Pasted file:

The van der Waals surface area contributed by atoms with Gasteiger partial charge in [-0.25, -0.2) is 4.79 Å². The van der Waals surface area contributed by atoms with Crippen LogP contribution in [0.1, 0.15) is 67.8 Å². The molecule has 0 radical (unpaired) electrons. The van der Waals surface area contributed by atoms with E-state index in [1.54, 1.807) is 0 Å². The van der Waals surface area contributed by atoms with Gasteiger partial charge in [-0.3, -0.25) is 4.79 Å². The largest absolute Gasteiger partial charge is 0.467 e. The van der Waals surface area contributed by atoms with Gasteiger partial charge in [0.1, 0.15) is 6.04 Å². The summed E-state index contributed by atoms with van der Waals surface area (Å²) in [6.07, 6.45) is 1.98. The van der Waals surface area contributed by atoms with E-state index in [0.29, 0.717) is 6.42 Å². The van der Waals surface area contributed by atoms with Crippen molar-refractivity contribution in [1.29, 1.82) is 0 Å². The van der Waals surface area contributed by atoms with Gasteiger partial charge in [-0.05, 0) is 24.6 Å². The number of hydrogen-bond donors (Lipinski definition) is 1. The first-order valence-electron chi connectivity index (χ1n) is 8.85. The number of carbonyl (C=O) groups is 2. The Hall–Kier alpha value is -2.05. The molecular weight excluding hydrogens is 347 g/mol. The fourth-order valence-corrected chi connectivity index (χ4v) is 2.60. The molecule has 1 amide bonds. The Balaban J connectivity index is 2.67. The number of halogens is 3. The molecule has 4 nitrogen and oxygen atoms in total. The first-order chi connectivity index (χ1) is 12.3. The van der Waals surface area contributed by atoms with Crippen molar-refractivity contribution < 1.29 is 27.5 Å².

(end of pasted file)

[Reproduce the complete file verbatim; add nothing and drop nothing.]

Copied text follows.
The van der Waals surface area contributed by atoms with Gasteiger partial charge in [-0.25, -0.2) is 4.79 Å². The van der Waals surface area contributed by atoms with Crippen LogP contribution in [0.1, 0.15) is 67.8 Å². The molecule has 0 radical (unpaired) electrons. The van der Waals surface area contributed by atoms with E-state index in [1.54, 1.807) is 0 Å². The van der Waals surface area contributed by atoms with Gasteiger partial charge in [-0.3, -0.25) is 4.79 Å². The largest absolute Gasteiger partial charge is 0.467 e. The van der Waals surface area contributed by atoms with Gasteiger partial charge in [0.1, 0.15) is 6.04 Å². The summed E-state index contributed by atoms with van der Waals surface area (Å²) in [6.07, 6.45) is 1.98. The van der Waals surface area contributed by atoms with E-state index in [0.29, 0.717) is 6.42 Å². The van der Waals surface area contributed by atoms with Crippen molar-refractivity contribution in [1.29, 1.82) is 0 Å². The van der Waals surface area contributed by atoms with Gasteiger partial charge in [-0.05, 0) is 24.6 Å². The number of hydrogen-bond donors (Lipinski definition) is 1. The first-order valence-electron chi connectivity index (χ1n) is 8.85. The number of carbonyl (C=O) groups is 2. The Hall–Kier alpha value is -2.05. The molecular weight excluding hydrogens is 347 g/mol. The fourth-order valence-corrected chi connectivity index (χ4v) is 2.60. The molecule has 1 amide bonds. The Balaban J connectivity index is 2.67. The number of halogens is 3. The molecule has 4 nitrogen and oxygen atoms in total. The first-order chi connectivity index (χ1) is 12.3. The van der Waals surface area contributed by atoms with Crippen molar-refractivity contribution < 1.29 is 27.5 Å².